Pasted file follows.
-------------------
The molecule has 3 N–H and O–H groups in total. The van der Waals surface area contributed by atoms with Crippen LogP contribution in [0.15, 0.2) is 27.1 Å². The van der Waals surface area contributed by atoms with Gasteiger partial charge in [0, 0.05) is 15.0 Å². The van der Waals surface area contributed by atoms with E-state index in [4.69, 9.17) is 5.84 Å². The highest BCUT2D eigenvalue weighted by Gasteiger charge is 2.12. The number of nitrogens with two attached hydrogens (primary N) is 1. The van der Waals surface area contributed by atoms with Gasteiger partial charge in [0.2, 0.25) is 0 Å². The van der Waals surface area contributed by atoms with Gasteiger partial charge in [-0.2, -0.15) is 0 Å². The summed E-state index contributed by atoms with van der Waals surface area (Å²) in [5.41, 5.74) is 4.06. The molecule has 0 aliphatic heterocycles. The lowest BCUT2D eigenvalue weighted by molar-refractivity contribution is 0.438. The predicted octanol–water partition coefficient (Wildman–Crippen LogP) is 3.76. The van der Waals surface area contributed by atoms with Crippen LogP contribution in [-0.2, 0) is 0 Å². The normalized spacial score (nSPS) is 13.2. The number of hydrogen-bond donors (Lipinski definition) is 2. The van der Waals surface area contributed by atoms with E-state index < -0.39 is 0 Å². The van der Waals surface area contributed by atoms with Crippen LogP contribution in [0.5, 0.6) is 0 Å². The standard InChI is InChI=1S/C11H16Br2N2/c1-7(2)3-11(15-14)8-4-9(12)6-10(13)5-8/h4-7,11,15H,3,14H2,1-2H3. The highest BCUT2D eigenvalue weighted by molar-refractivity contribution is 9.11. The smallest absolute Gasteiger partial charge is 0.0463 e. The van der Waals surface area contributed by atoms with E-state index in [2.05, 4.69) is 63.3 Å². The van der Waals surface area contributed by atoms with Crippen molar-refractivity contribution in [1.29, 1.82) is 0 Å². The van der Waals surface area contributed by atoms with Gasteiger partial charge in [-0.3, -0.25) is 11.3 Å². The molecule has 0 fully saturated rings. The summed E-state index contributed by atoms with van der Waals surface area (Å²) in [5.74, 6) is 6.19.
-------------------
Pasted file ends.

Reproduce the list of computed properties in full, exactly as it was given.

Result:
The molecule has 3 N–H and O–H groups in total. The van der Waals surface area contributed by atoms with Crippen LogP contribution in [0.15, 0.2) is 27.1 Å². The van der Waals surface area contributed by atoms with Gasteiger partial charge in [0, 0.05) is 15.0 Å². The van der Waals surface area contributed by atoms with E-state index in [4.69, 9.17) is 5.84 Å². The highest BCUT2D eigenvalue weighted by Gasteiger charge is 2.12. The number of nitrogens with two attached hydrogens (primary N) is 1. The van der Waals surface area contributed by atoms with Gasteiger partial charge in [0.2, 0.25) is 0 Å². The van der Waals surface area contributed by atoms with Gasteiger partial charge in [-0.2, -0.15) is 0 Å². The summed E-state index contributed by atoms with van der Waals surface area (Å²) in [5.41, 5.74) is 4.06. The molecule has 0 aliphatic heterocycles. The lowest BCUT2D eigenvalue weighted by molar-refractivity contribution is 0.438. The predicted octanol–water partition coefficient (Wildman–Crippen LogP) is 3.76. The van der Waals surface area contributed by atoms with Crippen LogP contribution in [-0.2, 0) is 0 Å². The normalized spacial score (nSPS) is 13.2. The number of hydrogen-bond donors (Lipinski definition) is 2. The van der Waals surface area contributed by atoms with E-state index < -0.39 is 0 Å². The van der Waals surface area contributed by atoms with Crippen LogP contribution in [0.5, 0.6) is 0 Å². The standard InChI is InChI=1S/C11H16Br2N2/c1-7(2)3-11(15-14)8-4-9(12)6-10(13)5-8/h4-7,11,15H,3,14H2,1-2H3. The highest BCUT2D eigenvalue weighted by molar-refractivity contribution is 9.11. The smallest absolute Gasteiger partial charge is 0.0463 e. The van der Waals surface area contributed by atoms with E-state index in [2.05, 4.69) is 63.3 Å². The van der Waals surface area contributed by atoms with Crippen molar-refractivity contribution in [1.29, 1.82) is 0 Å². The van der Waals surface area contributed by atoms with Gasteiger partial charge in [-0.3, -0.25) is 11.3 Å². The molecule has 0 fully saturated rings. The summed E-state index contributed by atoms with van der Waals surface area (Å²) in [5.74, 6) is 6.19.